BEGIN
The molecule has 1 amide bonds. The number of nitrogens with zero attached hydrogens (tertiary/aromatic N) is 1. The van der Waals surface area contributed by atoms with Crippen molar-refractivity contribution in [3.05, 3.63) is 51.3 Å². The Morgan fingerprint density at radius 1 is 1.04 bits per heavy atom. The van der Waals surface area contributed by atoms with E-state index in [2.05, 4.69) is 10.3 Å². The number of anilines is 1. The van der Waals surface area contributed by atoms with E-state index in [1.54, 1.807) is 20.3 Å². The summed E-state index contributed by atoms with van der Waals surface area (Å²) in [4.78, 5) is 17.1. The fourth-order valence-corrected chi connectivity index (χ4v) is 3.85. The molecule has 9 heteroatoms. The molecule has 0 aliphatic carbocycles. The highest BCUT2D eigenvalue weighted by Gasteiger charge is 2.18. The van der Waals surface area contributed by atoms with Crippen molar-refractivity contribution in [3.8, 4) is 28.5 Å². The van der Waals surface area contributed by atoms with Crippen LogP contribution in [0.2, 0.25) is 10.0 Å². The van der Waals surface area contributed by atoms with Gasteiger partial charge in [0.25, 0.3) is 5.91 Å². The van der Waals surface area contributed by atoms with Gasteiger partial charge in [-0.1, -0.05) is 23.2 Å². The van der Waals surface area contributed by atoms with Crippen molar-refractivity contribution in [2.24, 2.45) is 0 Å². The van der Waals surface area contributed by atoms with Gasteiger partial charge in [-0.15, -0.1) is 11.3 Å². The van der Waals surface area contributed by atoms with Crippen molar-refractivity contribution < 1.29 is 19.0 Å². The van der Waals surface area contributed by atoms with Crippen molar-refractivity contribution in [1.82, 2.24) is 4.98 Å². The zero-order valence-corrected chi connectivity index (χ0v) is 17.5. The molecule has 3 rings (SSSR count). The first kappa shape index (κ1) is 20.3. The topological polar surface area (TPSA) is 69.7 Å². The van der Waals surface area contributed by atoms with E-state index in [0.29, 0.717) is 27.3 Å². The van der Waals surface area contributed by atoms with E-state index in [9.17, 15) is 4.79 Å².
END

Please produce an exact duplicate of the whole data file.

The molecule has 1 amide bonds. The number of nitrogens with zero attached hydrogens (tertiary/aromatic N) is 1. The van der Waals surface area contributed by atoms with Crippen molar-refractivity contribution in [3.05, 3.63) is 51.3 Å². The Morgan fingerprint density at radius 1 is 1.04 bits per heavy atom. The van der Waals surface area contributed by atoms with E-state index in [2.05, 4.69) is 10.3 Å². The number of anilines is 1. The van der Waals surface area contributed by atoms with E-state index in [1.54, 1.807) is 20.3 Å². The summed E-state index contributed by atoms with van der Waals surface area (Å²) in [4.78, 5) is 17.1. The fourth-order valence-corrected chi connectivity index (χ4v) is 3.85. The molecule has 9 heteroatoms. The molecule has 0 aliphatic carbocycles. The highest BCUT2D eigenvalue weighted by Gasteiger charge is 2.18. The van der Waals surface area contributed by atoms with Crippen molar-refractivity contribution in [3.8, 4) is 28.5 Å². The van der Waals surface area contributed by atoms with Crippen LogP contribution in [0.2, 0.25) is 10.0 Å². The van der Waals surface area contributed by atoms with Gasteiger partial charge in [0.25, 0.3) is 5.91 Å². The van der Waals surface area contributed by atoms with Gasteiger partial charge in [-0.1, -0.05) is 23.2 Å². The van der Waals surface area contributed by atoms with Crippen molar-refractivity contribution in [2.24, 2.45) is 0 Å². The van der Waals surface area contributed by atoms with Gasteiger partial charge in [-0.15, -0.1) is 11.3 Å². The van der Waals surface area contributed by atoms with Crippen molar-refractivity contribution < 1.29 is 19.0 Å². The van der Waals surface area contributed by atoms with Crippen molar-refractivity contribution in [1.82, 2.24) is 4.98 Å². The zero-order valence-corrected chi connectivity index (χ0v) is 17.5. The molecule has 3 rings (SSSR count). The first kappa shape index (κ1) is 20.3. The topological polar surface area (TPSA) is 69.7 Å². The van der Waals surface area contributed by atoms with E-state index in [0.29, 0.717) is 27.3 Å². The van der Waals surface area contributed by atoms with E-state index in [9.17, 15) is 4.79 Å².